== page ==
Mass Timber: Old is New Again
The second oldest building material on earth after stone has become one of the hottest trends in sustainable building today. Timber.
The timber used in today’s construction applications is not of the log-cabin genre of yore. In fact, mass timber, a generic term encompassing a number of laminated and composite products, is widely considered to be the most exciting structural innovation since the invention of reinforced concrete 150 years ago.
While interest in cross-laminated timber is growing in the United States, it has been successfully used for decades in other parts of the world. The appeal of mass timber is multi-fold and is driven strongly by the growing concerns around the greenhouse gas emissions associated with traditional building materials such as steel and cement. According to a United Nations report, the production of materials such as steel, cement and glass account for 10% of global energy-related CO2 emissions.
What is it?
A breadth of products define the mass timber market including cross-laminated timber (CLT), nail-laminated timber (NLT), dowel-laminated timber (DLT), glue-laminated timber (gluelam or GLT) and various types of structural composite timber.
A CLT panel is comprised of an odd number of layers of kiln-dried lumber (typically three to seven) stacked in alternating directions, bonded with structural adhesives and pressed to form extremely stiff, straight and stable rectangular panels able to handle load transfers on all sides. Mass timber panels are 98% wood and 2% adhesive. Think plywood on a massive scale. Manufactured in dedicated production facilities, CLT panels can be sanded or pre-finished prior to being shipped to a job site, reducing job site waste and providing for shorter construction timelines.
Engineered wood products are typically formed into large, solid wood panels, columns or beams that meet high strength ratings like concrete and steel yet are significantly lighter in weight, translating into reduced foundation size requirements, less construction labor and decreased seismic loads.
Pollux Chung, courtesy of Acton Ostry Architects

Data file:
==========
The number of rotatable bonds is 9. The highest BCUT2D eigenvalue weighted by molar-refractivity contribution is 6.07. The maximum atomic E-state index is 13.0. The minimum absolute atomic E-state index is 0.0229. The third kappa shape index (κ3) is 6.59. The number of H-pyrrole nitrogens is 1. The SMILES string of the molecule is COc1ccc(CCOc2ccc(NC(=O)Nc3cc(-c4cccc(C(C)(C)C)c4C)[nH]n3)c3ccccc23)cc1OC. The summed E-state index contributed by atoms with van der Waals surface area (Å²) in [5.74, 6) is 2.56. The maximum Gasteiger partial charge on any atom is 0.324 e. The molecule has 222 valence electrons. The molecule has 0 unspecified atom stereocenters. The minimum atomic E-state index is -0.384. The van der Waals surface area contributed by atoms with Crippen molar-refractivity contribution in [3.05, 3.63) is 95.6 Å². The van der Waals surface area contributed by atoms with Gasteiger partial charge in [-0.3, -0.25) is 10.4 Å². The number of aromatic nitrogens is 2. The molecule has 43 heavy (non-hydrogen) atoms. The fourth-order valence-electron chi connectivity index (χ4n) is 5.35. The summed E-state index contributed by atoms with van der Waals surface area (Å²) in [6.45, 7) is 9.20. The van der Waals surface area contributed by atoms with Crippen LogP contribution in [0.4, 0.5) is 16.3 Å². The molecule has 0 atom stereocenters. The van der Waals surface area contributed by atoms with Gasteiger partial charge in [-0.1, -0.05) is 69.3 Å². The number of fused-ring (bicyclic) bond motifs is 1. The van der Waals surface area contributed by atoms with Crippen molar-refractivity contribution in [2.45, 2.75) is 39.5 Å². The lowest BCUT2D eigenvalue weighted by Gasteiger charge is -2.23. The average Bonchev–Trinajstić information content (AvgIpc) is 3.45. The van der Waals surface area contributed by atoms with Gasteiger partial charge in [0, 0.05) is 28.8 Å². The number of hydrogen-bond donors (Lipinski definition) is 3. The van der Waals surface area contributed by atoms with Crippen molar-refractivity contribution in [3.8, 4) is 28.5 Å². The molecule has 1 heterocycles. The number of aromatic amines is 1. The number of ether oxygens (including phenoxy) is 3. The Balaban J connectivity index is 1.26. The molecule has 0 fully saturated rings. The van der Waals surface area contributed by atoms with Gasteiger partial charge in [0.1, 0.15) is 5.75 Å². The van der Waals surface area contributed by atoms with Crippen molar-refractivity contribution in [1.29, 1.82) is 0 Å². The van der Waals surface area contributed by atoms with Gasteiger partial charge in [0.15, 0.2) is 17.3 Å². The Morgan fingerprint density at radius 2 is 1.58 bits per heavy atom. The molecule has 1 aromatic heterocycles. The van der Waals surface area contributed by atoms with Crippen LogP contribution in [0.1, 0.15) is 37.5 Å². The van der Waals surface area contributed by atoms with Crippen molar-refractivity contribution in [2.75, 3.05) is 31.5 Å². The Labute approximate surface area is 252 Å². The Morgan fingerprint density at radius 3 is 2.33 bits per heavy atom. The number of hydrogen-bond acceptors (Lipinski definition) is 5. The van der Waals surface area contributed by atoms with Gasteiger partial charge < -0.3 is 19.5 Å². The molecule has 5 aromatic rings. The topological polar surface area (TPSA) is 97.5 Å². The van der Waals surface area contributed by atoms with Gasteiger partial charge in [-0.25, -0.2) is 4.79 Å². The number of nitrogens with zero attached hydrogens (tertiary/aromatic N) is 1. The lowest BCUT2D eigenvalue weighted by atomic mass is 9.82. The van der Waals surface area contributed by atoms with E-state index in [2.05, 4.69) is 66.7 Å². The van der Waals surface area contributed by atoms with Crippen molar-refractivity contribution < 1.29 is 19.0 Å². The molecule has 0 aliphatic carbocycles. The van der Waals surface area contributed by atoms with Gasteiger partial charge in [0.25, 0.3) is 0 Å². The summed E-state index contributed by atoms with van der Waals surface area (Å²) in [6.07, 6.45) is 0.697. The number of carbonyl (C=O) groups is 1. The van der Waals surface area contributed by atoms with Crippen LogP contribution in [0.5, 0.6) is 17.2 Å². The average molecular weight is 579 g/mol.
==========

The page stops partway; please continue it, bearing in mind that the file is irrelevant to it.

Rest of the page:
Mass timber is also fire resistant. A 5-ply 6.875” thick cross-laminated timber (CLT) panel wall subjected to temperatures exceeding 1,800 Fahrenheit in a fire resistance test lasted three hours and six minutes, far more than the two-hour fire-resistive rating (FRR) requirement that building codes generally require. Further, exposed mass timber chars on the outside during a fire, creating an insulating barrier that protects interior wood from damage.
Yet another exciting opportunity with mass timber is cost savings. The high-strength / lighter weight qualities mean mass timber buildings have smaller foundations, require less excavation and soil removal, produce smaller seismic loads, and overall require the use of less building materials - all cost reduction metrics. Prefabrication minimizes possible variances associated with weather and unforeseen site conditions, shortening construction schedules, which then lowers both the interest payments on construction loans and labor time expended.
The growing interest in mass timber is spurred by its value as a sustainable building material. Most simply, wood is a lower carbon material than concrete or steel - in its manufacture and during construction - so building with mass timber can potentially reduce a structure's overall carbon footprint.
Wood building materials also store sequestered carbon that would otherwise be released back into the atmosphere if the trees were allowed to decay naturally in the forest. Removing mature trees for manufacture and planting new seedlings is a cyclical carbon-absorbing forestry process that results in lower emissions.
Wood is highly renewable, recyclable and nontoxic, generating less onsite waste and speeding up construction time. Moreover, wood has greater energy efficiency, exhibiting a low thermal conductivity (high heat-insulating capacity) to make it a better insulator than comparable building materials. Thermally efficient CLT panels require 1/3 of the heating and cooling energy demanded of traditional building systems.
On a global scale, replacing the steel used in construction with CLT could cut CO2 emissions by 15% to 20%, according to a 2014 study in the Journal of Sustainable Forestry. In an article published by the US Dept. of Agriculture, it was noted that, by some estimates, the near term use of CLT and other emerging wood technologies in buildings 7-15 stories could have the same emissions control affect as taking more than 2 million cars off the road for one year.
Ultimately, mass timber furthers the objectives to construct zero-emission or carbon neutral buildings, however this vision is predicated on establishing and monitoring sustainable forestry management practices.
Pollux Chung, courtesy of Acton Ostry Architects
Mass timber has great potential to support the global trend toward the advancement of health and well-being in spaces championed by organizations such as the International WELL Building Institute and their WELL Building Standard (WELL).
Aligning with the principals of “biophilic design” - an architectural perspective that seeks to connect building occupants more closely to nature - a study from the International Journal of Architectural Research demonstrates that integrating natural elements such as wood, light and airflow into interior spaces promotes health benefits including stress reduction, improved cognitive performance and enhanced mood.
In work environments featuring exposed wood, people have more positive associations with their workplace, according to a study conducted in Australia surveying indoor workers. They also take less leave and correlate wood with higher levels of well-being, concentration, improved mood and personal productivity.